By Andrew Brown on June 14th, 2019
We are pleased to share with you the 3rd ‘IAPHL quarterly supply chain resource review’. In this issue we consulted a number of SCM information repositories, academic, private sector, and SCM experts to select for you the following resources that we hope will inform you, challenge you and keep you thinking how you can improve your own practice and the productivity of the supply chain you work in.
In this issue we present a range of updates from across the health supply chain landscape.
i. Journal Article: Interventions to Increase the Distribution of Vaccines in Sub-Saharan Africa: A Scoping Review
Achieving universal access to immunization, as envisioned in the global vaccine action plan continues to be a challenge for many countries in sub-Saharan Africa. The objective of this review was to assess the effectiveness of system redesign and outsourcing to improve outdated immunization supply chain systems in Sub-Saharan Africa.
ii. Resources: Immunization Cold Chain Equipment (CCE) (TechNet)
TechNet recently published this online resource to provide everything you need to know about WHO PQS-prequalified products including installation and maintenance guides, training resources, brochures, videos, photos, as well as product feedback from TechNet members.
iii. Toolkit: Revised National Supply Chain Assessment (NSCA) Toolkit, Version 2.0 (USAID)
This comprehensive toolkit assesses the capability and performance at all levels of a health supply chain, or it can be used to focus on a specific level or technical area within the system. A capability maturity model (CMM) and key performance indicators (KPI) are the metrics used to assess capability and performance, respectively. The results of the assessment can help supply chain stakeholders develop their strategic, operational, and/or investment plans and monitor whether activities are achieving their desired outcomes. The NSCA has been implemented in more than 20 countries.
iv. Guide: Implementation Guidance for Pharmaceutical Traceability Leveraging GS1 Global Standards (GHSC-PSM)
The intent of this document is to provide guidance to countries to systematically organize the work of operationalizing and executing a vision and strategy for pharmaceutical traceability. It is not intended to be prescriptive, but to serve as guidance for developing a vision, strategy, and implementation roadmap specific to the country environment—one that considers the key operational components required for successful implementation.
v. Policy Paper: Improving Global Health Supply Chains through Traceability
Drawing from interviews with over thirty experts, this article finds that traceability offers a realistic solution to some of the problems found in the health supply chains of low and middle income countries but that implementing the approach is a huge logistical endeavor that requires strong political commitment.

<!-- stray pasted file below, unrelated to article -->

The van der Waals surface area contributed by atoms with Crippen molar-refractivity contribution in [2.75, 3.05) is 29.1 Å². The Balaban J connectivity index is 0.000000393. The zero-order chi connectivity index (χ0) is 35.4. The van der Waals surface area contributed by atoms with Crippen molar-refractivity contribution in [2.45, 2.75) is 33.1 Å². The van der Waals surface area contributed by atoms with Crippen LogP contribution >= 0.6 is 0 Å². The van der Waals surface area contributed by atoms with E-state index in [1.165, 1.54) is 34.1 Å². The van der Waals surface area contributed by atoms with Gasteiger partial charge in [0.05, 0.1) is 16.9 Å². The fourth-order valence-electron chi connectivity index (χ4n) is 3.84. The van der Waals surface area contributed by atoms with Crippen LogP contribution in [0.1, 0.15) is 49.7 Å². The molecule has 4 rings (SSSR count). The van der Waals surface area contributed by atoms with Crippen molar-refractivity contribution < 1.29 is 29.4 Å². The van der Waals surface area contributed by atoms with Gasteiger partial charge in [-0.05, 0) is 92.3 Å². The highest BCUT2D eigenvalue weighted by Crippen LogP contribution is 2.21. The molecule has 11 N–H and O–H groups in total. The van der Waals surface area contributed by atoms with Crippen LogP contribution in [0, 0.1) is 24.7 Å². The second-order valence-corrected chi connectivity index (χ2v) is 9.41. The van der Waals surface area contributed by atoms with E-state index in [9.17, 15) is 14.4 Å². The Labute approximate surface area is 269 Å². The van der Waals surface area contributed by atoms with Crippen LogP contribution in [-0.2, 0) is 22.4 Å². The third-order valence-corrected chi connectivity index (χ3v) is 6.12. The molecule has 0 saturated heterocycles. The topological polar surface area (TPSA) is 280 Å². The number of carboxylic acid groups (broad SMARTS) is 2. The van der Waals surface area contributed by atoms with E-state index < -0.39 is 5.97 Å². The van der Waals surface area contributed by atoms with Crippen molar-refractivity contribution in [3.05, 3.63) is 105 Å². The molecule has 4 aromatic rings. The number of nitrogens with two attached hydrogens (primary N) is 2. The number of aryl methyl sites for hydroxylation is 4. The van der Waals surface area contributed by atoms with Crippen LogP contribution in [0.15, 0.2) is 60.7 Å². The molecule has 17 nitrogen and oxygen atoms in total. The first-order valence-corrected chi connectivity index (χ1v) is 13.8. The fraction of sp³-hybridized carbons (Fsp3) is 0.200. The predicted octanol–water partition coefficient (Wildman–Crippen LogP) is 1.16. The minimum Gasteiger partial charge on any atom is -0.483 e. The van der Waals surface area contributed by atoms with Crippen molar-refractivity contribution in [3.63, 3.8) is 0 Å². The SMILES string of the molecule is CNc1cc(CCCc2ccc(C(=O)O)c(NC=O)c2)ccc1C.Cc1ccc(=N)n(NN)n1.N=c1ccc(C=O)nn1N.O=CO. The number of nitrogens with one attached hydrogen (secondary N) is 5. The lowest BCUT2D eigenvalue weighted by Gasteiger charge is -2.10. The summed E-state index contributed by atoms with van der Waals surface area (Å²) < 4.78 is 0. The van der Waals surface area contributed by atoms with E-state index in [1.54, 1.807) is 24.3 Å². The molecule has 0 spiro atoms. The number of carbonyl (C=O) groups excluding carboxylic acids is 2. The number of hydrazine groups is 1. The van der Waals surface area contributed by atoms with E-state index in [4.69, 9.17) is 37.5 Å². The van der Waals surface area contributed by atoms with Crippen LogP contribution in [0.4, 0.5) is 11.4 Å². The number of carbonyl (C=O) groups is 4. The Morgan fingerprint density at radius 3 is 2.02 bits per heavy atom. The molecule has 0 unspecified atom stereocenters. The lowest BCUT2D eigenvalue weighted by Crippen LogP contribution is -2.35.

vi. Joint Statement: Appropriate Storage and Management of Oxytocin – A Key Commodity for Maternal Health
WHO/UNICEF/UNFPA have issued a joint statement regarding the management of oxytocin, a medicine essential to the prevention and treatment of postpartum haemorrhage as well as other indications. The management of oxytocin is critical to ensuring that it is effective when it reaches women, including procurement, cold chain management and clear and consistent labelling.
vii. White paper: Why Business Leaders Must Make Supply Chain Ethics a Priority
The Association for Supply Chain Management (ASCM), Supply Chain Management Review (SCMR) and Loyola University surveyed more than 700 supply chain professionals to discover how their organizations are addressing key issues related to supply chain ethics. Discover their findings in this new whitepaper.
Five videos to challenge your ideas for improving supply chains:
1. Flexibility & Visibility in the Supply Chain
The importance of visibility in the retail supply chain can’t be overstated, says Kelli Woelfel, Vice President of Industry Solutions at Profitect.
2. Common Mistakes in the Retail Warehouse
Multiple touches and wasted motion cause errors that cascade throughout the supply chain, says Derek A. Coppinger, Vice President of Sales & Marketing at Newcastle Systems.
3. Practical Solutions for Today’s Labor Challenges
Facing continuing labor shortages, particularly of skilled workers, companies need to be creative in their efforts to attract and keep talent, says Jeremy W. Davidson, vice president of sales, Fortna.
4. The Future of Supply Chain Management: How Will Technology and AI Shape Tomorrow?
University of Liverpool Online, Join Dotun Adebanjo, a University of Liverpool Online dissertation advisor and global expert in supply chain management, as he discusses the changes expected over the next decade and the role of supply chain management in successful businesses.
5. Improving Global Health Depends on Supply Chain Heroes Around the World
The USAID Global Health Supply Chain Program procures and delivers essential health commodities and provides training and technical assistance to individuals in the supply chain. These individuals have a critical role in ensuring access for patients to the commodities and care they need to live better, healthier lives.
This review was compiled for IAPHL by the USAID Global Health Supply Chain Program-Procurement and Supply Management (GHSC-PSM) project. GHSC-PSM connects technical solutions and proven commercial processes to promote efficient and cost-effective health supply chains worldwide.
For more information, contact:
Dr. Andrew N Brown
Workforce Development Specialist
Team Lead for: Workforce Development and Enabling Environment
Contractor for USAID Global Health Supply Chain Program
Procurement and Supply Management
IAPHL Quarterly Supply Chain Resource Review – June, 2019